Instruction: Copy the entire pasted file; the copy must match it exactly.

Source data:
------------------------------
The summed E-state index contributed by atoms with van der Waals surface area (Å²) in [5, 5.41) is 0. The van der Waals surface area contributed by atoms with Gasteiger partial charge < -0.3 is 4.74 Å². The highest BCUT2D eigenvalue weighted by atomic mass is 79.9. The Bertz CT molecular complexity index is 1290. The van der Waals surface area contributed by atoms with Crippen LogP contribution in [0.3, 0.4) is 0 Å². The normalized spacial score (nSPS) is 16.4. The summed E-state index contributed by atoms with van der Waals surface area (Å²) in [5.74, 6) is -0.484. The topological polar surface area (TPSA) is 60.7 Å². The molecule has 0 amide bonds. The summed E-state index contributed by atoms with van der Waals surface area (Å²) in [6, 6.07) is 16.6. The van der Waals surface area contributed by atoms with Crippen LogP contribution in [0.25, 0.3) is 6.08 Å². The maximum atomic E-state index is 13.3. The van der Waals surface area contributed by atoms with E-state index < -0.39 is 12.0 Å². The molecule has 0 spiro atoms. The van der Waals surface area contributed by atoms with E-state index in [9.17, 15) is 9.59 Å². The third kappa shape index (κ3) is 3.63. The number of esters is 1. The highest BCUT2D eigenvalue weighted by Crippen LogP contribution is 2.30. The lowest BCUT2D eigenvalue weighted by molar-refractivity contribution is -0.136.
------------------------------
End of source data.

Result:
The summed E-state index contributed by atoms with van der Waals surface area (Å²) in [5, 5.41) is 0. The van der Waals surface area contributed by atoms with Gasteiger partial charge < -0.3 is 4.74 Å². The highest BCUT2D eigenvalue weighted by atomic mass is 79.9. The Bertz CT molecular complexity index is 1290. The van der Waals surface area contributed by atoms with Crippen LogP contribution in [0.3, 0.4) is 0 Å². The normalized spacial score (nSPS) is 16.4. The summed E-state index contributed by atoms with van der Waals surface area (Å²) in [5.74, 6) is -0.484. The topological polar surface area (TPSA) is 60.7 Å². The molecule has 0 amide bonds. The summed E-state index contributed by atoms with van der Waals surface area (Å²) in [6, 6.07) is 16.6. The van der Waals surface area contributed by atoms with Crippen LogP contribution in [0.25, 0.3) is 6.08 Å². The maximum atomic E-state index is 13.3. The van der Waals surface area contributed by atoms with E-state index < -0.39 is 12.0 Å². The molecule has 0 spiro atoms. The van der Waals surface area contributed by atoms with E-state index in [9.17, 15) is 9.59 Å². The third kappa shape index (κ3) is 3.63. The number of esters is 1. The highest BCUT2D eigenvalue weighted by Crippen LogP contribution is 2.30. The lowest BCUT2D eigenvalue weighted by molar-refractivity contribution is -0.136.